The Artist — Life or Work?

Do you need to know the details of an artist’s life, or even like the person, to be able to appreciate the work? At the beginning of Ioon, Plato has Socrates say this: 

Socrates
I must say I have often envied you rhapsodes, Ion, for your art: for besides that it is fitting to your art that your person should be adorned and that you should look as handsome as possible, the necessity of being conversant with a number of good poets, and especially with Homer, the best and divinest poet of all, and of apprehending [530c] his thought and not merely learning off his words, is a matter for envy; since a man can never be a good rhapsode without understanding what the poet says. For the rhapsode ought to make himself an interpreter of the poet’s thought to his audience; and to do this properly without knowing what the poet means is impossible. So one cannot but envy all this.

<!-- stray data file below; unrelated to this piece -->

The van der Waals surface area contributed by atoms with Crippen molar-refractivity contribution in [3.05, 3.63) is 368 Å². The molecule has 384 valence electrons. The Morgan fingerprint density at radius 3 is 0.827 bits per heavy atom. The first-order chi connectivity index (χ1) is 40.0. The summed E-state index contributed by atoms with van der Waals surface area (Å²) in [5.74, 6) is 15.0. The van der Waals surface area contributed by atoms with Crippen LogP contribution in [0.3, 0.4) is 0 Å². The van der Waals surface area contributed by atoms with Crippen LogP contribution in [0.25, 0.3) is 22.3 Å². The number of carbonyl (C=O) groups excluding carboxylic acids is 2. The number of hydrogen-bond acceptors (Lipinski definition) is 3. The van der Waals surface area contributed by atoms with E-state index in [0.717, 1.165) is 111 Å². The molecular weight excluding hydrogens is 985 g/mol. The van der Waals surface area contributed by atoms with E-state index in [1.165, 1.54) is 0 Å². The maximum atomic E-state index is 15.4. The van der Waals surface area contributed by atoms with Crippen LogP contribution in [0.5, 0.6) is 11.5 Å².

[translated by W.R.M. Lamb, 1925]

Note how Plato/Socrates invert the commonly proffered argument that to understand a work of art, it may (or may not) be good to learn something about the author’s life in general, or at least the circumstances in which the particular work of art was created. The rhapsode, the expert performer of the epics of Homer, must rather understand (συνίημι, litt. bring together) what the poet means to be able to act as an interpreter (ἑρμηνεύς) of the artist’s thinking (διάνοια) for the audience. So the work of art serves to understand the artist’s inner world.

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